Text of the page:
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Parenting Assessments

Stressed Out & Exhausted?

Parenting style assessments offer insight into parental behaviors and their impact on children. They promote self-awareness, inform decision-making, and facilitate communication between caregivers.


By identifying strengths and opportunities for growth, they guide improvements in parenting practices, ultimately fostering healthier parent-child relationships and children's well-being.


Parenting stress assessments are invaluable for identifying stressors, preventing burnout, and improving parent-child relationships. By pinpointing sources of stress, parents can develop coping strategies and seek support, enhancing their well-being and indirectly benefiting their children.


These assessments also inform tailored intervention strategies, such as counseling or support groups, to address specific needs. 

Try one or more of the tests for parents below:

Autism Parenting Stress Index

                     13 Questions

Parenting Scale

                     50 Questions

Parent Stress Scale

                     18 Questions

Clinical Information on Assessments


Autism Parenting Stress Index

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  • Approximate time: 3-5 minutes to respond to 13 questions.

  • It contains 13 common experiences that parents of children with ASD frequently encounter.

  • The internal consistency (Cronbach’s alpha) of the initial version of the APSI was calculated α = 0.82 for children with ASD.

  • Scoring:

    • The index asks the parent to choose how stressful each item is for them using a five-point Liker t scale ranging from 0 (not stressful) to 4 (so stressful sometimes we feel we cannot cope).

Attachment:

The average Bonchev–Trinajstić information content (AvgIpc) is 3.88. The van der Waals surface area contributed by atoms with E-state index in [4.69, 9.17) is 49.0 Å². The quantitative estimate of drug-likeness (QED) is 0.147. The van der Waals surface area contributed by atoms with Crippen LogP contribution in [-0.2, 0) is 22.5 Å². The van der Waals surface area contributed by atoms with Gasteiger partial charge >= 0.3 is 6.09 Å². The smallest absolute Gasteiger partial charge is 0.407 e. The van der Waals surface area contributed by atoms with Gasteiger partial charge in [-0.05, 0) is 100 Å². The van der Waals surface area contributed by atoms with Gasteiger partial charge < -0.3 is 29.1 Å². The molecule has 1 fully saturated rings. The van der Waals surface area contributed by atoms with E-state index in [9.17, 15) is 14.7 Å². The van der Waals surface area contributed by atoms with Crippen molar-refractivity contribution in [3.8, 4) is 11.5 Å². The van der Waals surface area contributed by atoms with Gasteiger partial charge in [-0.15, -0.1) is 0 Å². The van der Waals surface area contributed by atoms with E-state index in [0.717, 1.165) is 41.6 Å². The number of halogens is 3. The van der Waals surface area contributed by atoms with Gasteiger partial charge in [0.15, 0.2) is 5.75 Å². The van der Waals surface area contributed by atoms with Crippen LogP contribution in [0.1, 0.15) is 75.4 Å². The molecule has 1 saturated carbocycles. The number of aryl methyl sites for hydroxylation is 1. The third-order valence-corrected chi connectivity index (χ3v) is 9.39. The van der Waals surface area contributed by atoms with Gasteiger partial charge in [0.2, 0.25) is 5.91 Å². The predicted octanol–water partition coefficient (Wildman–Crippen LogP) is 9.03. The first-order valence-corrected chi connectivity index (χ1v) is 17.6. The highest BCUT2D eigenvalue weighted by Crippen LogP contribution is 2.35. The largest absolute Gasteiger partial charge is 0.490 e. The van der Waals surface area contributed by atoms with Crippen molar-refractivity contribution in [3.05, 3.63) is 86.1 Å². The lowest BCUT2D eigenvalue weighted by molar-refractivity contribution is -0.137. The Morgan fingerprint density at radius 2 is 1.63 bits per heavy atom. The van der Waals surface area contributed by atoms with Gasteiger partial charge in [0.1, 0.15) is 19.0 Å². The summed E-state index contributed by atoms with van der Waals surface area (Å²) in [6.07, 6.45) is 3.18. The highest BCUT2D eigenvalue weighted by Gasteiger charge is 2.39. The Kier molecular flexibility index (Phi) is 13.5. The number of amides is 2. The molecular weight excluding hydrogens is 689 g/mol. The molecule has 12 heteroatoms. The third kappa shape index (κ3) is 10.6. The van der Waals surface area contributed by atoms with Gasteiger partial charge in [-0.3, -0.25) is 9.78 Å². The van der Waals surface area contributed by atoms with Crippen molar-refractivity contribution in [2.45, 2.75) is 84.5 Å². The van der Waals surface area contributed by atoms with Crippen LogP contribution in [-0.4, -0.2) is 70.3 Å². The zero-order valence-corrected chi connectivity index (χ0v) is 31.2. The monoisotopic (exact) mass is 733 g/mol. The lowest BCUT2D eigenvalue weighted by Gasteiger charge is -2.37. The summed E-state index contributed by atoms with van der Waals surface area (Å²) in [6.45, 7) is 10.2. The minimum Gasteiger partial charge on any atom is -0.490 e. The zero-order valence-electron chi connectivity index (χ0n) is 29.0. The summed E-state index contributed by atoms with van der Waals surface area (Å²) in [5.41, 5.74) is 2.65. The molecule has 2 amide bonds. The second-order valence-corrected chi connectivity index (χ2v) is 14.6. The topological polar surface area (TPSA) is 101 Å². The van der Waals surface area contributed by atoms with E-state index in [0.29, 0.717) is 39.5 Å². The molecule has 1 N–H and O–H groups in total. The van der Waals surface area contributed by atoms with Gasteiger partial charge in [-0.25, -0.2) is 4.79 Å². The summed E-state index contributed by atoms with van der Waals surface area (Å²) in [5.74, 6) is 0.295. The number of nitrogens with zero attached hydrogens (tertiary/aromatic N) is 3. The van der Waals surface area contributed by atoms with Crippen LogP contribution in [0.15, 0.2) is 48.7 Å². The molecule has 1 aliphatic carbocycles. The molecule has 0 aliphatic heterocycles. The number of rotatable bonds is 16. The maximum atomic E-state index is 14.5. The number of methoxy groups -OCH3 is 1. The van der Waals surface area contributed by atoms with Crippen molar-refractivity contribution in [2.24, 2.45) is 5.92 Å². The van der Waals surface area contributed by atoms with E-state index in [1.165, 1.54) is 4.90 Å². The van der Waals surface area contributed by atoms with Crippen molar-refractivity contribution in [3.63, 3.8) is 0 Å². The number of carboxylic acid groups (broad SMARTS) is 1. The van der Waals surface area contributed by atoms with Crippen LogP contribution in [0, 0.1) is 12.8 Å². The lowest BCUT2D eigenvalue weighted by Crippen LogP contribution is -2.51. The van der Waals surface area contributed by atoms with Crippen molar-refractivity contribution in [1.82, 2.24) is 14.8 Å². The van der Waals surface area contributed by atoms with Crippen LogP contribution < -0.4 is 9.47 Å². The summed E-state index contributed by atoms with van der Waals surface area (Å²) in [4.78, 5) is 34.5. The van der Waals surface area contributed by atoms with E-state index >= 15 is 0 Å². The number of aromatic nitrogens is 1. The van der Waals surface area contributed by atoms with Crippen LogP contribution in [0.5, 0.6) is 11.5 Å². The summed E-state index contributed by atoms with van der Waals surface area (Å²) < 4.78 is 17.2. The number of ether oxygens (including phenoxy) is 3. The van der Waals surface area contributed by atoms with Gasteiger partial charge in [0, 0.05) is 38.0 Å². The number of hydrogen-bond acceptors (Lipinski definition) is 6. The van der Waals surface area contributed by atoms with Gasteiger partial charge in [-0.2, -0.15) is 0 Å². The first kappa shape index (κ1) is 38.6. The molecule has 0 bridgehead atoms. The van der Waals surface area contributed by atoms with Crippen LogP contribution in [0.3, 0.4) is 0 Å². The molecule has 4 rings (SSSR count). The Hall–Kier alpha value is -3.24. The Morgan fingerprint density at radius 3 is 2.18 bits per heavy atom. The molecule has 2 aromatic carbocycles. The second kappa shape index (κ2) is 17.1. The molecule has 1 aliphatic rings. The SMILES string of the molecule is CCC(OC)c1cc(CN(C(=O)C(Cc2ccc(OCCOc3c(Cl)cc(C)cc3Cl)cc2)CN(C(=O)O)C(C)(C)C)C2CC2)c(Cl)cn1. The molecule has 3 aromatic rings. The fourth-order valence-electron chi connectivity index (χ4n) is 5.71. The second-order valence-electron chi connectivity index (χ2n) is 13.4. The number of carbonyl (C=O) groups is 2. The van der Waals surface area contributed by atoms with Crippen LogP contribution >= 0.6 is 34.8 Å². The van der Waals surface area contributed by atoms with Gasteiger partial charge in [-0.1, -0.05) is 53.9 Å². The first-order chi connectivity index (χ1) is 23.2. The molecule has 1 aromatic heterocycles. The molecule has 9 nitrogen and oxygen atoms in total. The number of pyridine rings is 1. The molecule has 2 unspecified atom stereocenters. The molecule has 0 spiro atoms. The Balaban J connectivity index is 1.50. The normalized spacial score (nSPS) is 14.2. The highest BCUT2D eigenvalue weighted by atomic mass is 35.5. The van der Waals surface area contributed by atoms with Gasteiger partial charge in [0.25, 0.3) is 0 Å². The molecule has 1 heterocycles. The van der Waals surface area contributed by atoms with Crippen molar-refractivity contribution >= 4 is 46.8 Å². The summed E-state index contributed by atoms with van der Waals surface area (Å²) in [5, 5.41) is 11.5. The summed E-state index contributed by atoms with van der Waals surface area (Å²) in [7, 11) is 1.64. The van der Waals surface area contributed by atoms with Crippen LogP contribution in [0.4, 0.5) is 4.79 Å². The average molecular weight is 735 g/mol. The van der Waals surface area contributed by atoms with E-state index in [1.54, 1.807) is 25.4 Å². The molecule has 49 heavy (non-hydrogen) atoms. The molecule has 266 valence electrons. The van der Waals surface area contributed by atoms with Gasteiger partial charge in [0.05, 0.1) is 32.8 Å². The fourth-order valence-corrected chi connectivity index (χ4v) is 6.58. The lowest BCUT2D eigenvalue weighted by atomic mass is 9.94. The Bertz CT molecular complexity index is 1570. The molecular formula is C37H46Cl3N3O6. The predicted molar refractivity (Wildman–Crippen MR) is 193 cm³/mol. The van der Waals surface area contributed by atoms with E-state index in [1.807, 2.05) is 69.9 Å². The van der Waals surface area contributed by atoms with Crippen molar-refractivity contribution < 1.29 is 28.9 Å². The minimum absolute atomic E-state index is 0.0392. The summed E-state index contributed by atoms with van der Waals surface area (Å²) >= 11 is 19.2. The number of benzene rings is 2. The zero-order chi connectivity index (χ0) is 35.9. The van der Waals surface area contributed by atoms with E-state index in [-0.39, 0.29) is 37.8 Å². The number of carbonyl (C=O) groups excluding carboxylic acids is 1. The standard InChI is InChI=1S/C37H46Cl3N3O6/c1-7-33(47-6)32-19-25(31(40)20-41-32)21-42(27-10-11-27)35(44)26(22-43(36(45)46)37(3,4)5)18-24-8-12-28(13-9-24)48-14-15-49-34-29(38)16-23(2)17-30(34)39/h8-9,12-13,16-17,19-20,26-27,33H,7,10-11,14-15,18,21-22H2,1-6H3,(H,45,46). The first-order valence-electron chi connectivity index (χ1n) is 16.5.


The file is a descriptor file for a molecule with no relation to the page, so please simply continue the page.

• The total score ranges from 0 to 52; higher scores indicate greater parenting stress.

    • Three domains: (a) core autism symptoms (questions: 1,2, 11, 12, 13), (b) co-morbid behaviors (questions: 3, 4, 5, 6), and (c) co-morbid physical issues (questions: 7, 8, 9, 10).

Parenting Scale

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  • A measure of parenting in discipline situations for young children.

  • This assessment was not specifically designed for neurodiverse children but may be helpful to identify helpful and unhelpful parenting styles. 

  • Approximate time: 5-7 minutes to respond to 30 questions 

  • Each question provides seven options, each representing different levels of a parenting aspect. Parents select the option that best reflects their parenting style over the past two months. 

  • There are three factors on the Parenting Scale: Laxness (LX), Over-reactivity (OR), and Hostility (HS). There are several items that are not on a factor (NF).

  • Scoring:

    • All 30 items are scored on a 7 point scale, with low scores indicating functional parenting and high scores indicating dysfunctional parenting. ​

    • The recommended clinical cut-off scores are:

      • Mothers: Laxness 3.6, Over-reactivity 4.0, Hostility 2.4; and Total Score 3.2.

      • Fathers: Laxness 3.4, Over-reactivity 3.9, Hostility 3.5; and Total Score 3.2.

Parent Stress Scale

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  • Attempts to measure the levels of stress experienced by parents. Takes into account positive and negative aspects of parenting.

  • Higher levels of parental stress related to:
    • Lower levels of parental sensitivity to the child
    • Poorer child behavior
    • Lower quality of parent – child relationship.

  • Approximate time: 4-5 minutes to respond to 18 questions.

  • Scoring:

  • Overall possible scores on the scale range from 18 – 90. The higher the score , the higher the measured level of Parental stress

  • We recommend that you take the test before and after therapy to show the before and after results, hopefully indicating improvement.​

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